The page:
Aggressive beggars ‘putting off’ tourists, business owners claim

Begging and drug-dealing in Dublin to be raised at Lord Mayor’s policing forum

The methadone clinic on Amiens Street: a Dublin city centre business-owner has complained  that ther are five drug clinics near his shop. Photograph: Dara Mac Dónaill

The methadone clinic on Amiens Street: a Dublin city centre business-owner has complained that ther are five drug clinics near his shop. Photograph: Dara Mac Dónaill

Fri, Aug 9, 2013, 14:35

Aggressive begging and the growing prevalence of open drug dealing in Dublin’s city centre will be raised at next month’s meeting of the Dublin policing forum, a spokesman for Dublin Chamber of Commerce has said.

It was an issue that was being taken “very, very seriously”, he said in response to reports from a city centre business-owner that anti-social behaviour was putting high-spend tourists off visiting Dublin.

Alan Cooke, owner of John J Cooke’s silversmith in Fownes Street, said yesterday an Englishman had been in his shop on Wednesday and had spent €550 on two small trophies to award among golfing friends staying at the K Club in Co Kildare this week.

“He was staying at the Clarence hotel for a night, having dinner in Shanahan’s on the Green. He came in here and dropped €550 on a few little prizes for his friends. He said to me that he really liked Ireland but he would never be back in Dublin because of the aggressive begging and the junkies. He said he had never experienced anything like it.

“I looked him up after and he is a big property developer with properties in Canary Wharf and all over London, just the kind of tourist we are meant to be trying to attract and as soon as he and his friends come out of their hotel they were jostled by beggars and junkies.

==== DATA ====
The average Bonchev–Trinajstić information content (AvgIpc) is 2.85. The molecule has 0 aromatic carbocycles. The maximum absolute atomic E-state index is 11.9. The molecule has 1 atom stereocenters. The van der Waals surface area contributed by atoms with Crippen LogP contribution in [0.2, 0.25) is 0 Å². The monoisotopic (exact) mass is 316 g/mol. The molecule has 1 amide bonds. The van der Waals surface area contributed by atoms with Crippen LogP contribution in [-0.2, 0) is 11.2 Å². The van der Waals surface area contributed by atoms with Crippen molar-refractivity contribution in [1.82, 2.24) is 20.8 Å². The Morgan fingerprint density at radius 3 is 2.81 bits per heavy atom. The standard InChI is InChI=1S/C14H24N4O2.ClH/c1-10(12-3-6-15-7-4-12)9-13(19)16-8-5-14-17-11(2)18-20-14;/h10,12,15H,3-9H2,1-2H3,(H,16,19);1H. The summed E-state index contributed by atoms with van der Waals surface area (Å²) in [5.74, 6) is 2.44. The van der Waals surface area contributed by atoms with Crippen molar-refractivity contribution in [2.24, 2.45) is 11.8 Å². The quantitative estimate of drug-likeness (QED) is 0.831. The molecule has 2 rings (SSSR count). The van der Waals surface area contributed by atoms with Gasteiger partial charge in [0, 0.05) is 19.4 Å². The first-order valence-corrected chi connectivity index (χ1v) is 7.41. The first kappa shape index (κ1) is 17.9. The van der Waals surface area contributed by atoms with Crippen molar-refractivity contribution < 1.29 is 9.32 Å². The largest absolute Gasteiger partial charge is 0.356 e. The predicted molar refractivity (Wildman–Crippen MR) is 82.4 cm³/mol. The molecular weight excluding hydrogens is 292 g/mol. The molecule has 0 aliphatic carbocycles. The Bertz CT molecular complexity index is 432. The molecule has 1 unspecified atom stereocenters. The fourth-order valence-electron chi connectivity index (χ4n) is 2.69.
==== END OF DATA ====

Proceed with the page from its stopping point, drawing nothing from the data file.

“I’d say he and his five or six friends will easily spend €20,000 to €30,000 while they’re in Ireland but they’ll go home to England and tell their friends not to come to Dublin,” said Mr Cooke.

He said he swept the street outside his shop every morning to remove used needles and empty blister-packs. “The problem is out of control. There is no leadership on this issue. No one is doing anything about it. Dublin City Council will tell you it’s a matter for the guards. The guards will say there’s no law against begging.

Drug clinics
“We need to get the junkies out of the city centre. That means moving the drug clinics out. There are at least five near my shop,” he said, citing clinics in nearby Pearse Street, Abbey Street, Castle Street, Merchant’s Quay and Amiens Street.

Dublin City Council said the issue was one for the garda. The spokesman for Dublin Chamber of Commerce said: “A different style of begging has emerged in recent years and it’s certainly something we take very seriously, especially when we hear reports like this. That is very worrying.”

He said the chamber would definitely raise the issue at the next meeting of the Lord Mayor’s policing forum, which meets again in September.

Sign In

Forgot Password?

Sign Up

The name that will appear beside your comments.

Have an account? Sign In

Forgot Password?

Please enter your email address so we can send you a link to reset your password.

Sign In or Sign Up

Thank you

You should receive instructions for resetting your password. When you have reset your password, you can Sign In.

Hello, .

Please choose a screen name. This name will appear beside any comments you post. Your screen name should follow the standards set out in our community standards.

Thank you for registering. Please check your email to verify your account.

We reserve the right to remove any content at any time from this Community, including without limitation if it violates the Community Standards. We ask that you report content that you in good faith believe violates the above rules by clicking the Flag link next to the offending comment or by filling out this form. New comments are only accepted for 3 days from the date of publication.